On May 20, 2011, in preparation for an audit, McDonell told Plaintiff to clean the 200 Miller Street building and complete work tasks on a checklist. Plaintiff left work that day before she had completed all of the tasks. McDonell tried contacting Plaintiff on her company-issued, two-way radio, but she did not respond. Plaintiff later told McDonell that she realized her radio was being alerted but that she "wasn't sure" it was McDonell who was trying to contact her. The supervisor did not believe this explanation.[1] (Georgia Power's SMF, ¶¶7-8).

On May 25, 2011, Plaintiff related new concerns to WPE concerning McDonell. She claimed that he had unfairly denied her application for short-term disability benefits and that he had unreasonable expectations for her work. McDonell wanted her to focus on the upcoming audit of the 200 Miller Street facility and clean it five days a week instead of three days per week, including emptying all of the trashcans each day. Following an investigation into Plaintiff's complaints, WPE decided that McDonell had not been the person responsible for denying short-term disability benefits to Plaintiff and that he had not been unfair in his management of her work. (Id. at ¶¶9-11).

At some point during 2011, McDonell instructed Plaintiff to begin cleaning the bottom sections of doors by getting on her hands and knees. Plaintiff replied that this instruction was offensive and was treating her like a slave. Moreover, she insisted that she could adequately clean the doors by bending down. Nevertheless, McDonell persisted in requiring Plaintiff to clean the doors by getting on her hands and knees. (Id. at ¶12; Plaintiff Depo., pp. 67-68).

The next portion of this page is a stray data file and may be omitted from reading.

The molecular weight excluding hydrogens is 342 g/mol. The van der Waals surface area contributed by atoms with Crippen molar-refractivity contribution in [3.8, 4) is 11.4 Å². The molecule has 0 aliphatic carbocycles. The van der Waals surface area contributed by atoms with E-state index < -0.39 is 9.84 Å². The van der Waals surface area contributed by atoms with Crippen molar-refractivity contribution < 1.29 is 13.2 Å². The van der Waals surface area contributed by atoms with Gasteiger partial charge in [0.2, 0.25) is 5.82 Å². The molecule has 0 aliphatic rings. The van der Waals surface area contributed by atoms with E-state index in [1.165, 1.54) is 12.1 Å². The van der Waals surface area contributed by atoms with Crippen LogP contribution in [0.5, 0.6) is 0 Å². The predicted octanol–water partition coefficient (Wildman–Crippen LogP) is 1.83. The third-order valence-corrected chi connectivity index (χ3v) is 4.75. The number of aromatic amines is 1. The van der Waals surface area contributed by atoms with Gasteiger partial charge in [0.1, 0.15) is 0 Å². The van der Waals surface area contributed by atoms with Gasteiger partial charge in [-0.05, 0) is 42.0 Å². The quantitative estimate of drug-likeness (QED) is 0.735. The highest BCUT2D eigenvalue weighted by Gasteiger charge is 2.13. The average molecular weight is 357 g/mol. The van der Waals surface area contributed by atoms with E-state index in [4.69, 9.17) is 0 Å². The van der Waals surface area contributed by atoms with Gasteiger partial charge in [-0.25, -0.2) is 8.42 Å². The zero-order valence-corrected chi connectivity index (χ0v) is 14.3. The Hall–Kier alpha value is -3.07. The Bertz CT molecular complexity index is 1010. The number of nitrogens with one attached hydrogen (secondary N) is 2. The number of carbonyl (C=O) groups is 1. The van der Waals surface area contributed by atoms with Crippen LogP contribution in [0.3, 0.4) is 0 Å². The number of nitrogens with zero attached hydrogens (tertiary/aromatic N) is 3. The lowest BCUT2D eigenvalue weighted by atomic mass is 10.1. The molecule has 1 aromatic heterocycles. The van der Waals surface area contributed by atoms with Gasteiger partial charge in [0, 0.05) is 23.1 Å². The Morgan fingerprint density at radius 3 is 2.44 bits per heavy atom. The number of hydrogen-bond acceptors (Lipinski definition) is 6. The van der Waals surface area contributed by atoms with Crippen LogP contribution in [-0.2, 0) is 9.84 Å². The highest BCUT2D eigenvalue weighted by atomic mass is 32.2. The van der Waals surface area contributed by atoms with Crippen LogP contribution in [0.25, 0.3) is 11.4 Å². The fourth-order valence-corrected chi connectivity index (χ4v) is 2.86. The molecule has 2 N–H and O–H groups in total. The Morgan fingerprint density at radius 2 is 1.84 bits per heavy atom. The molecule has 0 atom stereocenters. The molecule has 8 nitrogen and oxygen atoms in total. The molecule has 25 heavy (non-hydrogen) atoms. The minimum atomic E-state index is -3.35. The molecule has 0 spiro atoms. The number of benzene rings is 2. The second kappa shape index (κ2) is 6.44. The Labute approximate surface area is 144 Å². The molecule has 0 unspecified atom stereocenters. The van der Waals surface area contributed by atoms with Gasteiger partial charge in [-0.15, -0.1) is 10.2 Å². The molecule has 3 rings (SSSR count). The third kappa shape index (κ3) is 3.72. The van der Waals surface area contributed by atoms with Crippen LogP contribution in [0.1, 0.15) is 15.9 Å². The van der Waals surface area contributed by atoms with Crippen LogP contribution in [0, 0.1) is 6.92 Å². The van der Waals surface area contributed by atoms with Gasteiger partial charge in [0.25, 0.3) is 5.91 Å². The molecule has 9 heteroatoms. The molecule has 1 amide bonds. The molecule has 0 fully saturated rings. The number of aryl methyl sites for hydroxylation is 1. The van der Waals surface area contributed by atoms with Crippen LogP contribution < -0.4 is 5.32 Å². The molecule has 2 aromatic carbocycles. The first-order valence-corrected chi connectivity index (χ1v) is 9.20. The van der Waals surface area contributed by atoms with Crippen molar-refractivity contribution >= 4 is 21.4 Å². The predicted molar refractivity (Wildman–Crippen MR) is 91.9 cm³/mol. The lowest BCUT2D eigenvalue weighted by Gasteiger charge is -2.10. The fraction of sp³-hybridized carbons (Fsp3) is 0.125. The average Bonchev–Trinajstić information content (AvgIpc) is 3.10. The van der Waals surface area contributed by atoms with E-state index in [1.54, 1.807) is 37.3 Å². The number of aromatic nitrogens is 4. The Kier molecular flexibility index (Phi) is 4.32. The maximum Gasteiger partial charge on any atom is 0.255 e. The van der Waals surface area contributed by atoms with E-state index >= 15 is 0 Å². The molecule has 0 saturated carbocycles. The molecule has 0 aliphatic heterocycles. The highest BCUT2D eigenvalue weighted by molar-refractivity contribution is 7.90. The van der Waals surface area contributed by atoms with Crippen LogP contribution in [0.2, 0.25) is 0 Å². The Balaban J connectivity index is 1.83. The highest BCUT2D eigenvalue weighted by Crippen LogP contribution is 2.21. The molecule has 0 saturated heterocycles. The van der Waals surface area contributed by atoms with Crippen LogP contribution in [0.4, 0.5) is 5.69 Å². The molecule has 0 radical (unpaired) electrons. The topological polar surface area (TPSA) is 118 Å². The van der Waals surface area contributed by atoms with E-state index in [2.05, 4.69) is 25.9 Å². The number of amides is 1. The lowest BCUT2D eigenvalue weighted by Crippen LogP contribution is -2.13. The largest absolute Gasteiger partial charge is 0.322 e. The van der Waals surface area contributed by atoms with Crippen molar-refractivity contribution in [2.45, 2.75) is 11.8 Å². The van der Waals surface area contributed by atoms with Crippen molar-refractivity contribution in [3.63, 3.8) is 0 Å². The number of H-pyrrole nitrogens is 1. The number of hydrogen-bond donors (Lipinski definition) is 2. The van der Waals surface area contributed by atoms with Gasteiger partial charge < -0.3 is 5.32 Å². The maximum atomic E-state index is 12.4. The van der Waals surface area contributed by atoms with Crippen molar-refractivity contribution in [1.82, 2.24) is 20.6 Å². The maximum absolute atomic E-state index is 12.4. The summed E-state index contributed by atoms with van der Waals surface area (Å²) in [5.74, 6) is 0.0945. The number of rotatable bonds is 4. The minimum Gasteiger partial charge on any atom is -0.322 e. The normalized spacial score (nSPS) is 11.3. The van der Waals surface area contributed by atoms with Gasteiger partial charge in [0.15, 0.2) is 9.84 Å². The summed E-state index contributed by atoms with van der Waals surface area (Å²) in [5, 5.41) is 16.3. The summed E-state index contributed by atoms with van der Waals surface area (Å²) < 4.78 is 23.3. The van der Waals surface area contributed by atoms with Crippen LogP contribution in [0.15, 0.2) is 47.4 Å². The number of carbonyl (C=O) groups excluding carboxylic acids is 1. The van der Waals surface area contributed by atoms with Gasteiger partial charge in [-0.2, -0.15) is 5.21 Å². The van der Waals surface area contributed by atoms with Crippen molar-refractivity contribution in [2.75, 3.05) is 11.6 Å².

In September 2011, McDonell became concerned by Plaintiff's performance in cleaning the 200 Miller Street building. On September 2, he visited the building and saw trash on the floor. When asked about the dirty floor, Plaintiff said she could not remember the last time she had vacuumed it, and she agreed that the carpet looked poor. McDonell reminded Plaintiff that when the carpet was first installed he had told her to keep it clean so that it would last longer. The kitchen was also dirty, and McDonell discussed with Plaintiff the need to thoroughly clean it. Among other things, he told Plaintiff that the microwave, refrigerator, cabinet doors, coffee accessory holders, and utensils needed to be properly cleaned. When inspecting the kitchen on September 12, McDonell noticed that several things he had told Plaintiff to clean were dirty, including the cabinet doors, microwave, and coffee accessory holder. He also had a coaching session with Plaintiff because she had gone home for a short time during the workday without letting him know. (Georgia Power's SMF, ¶¶15-21).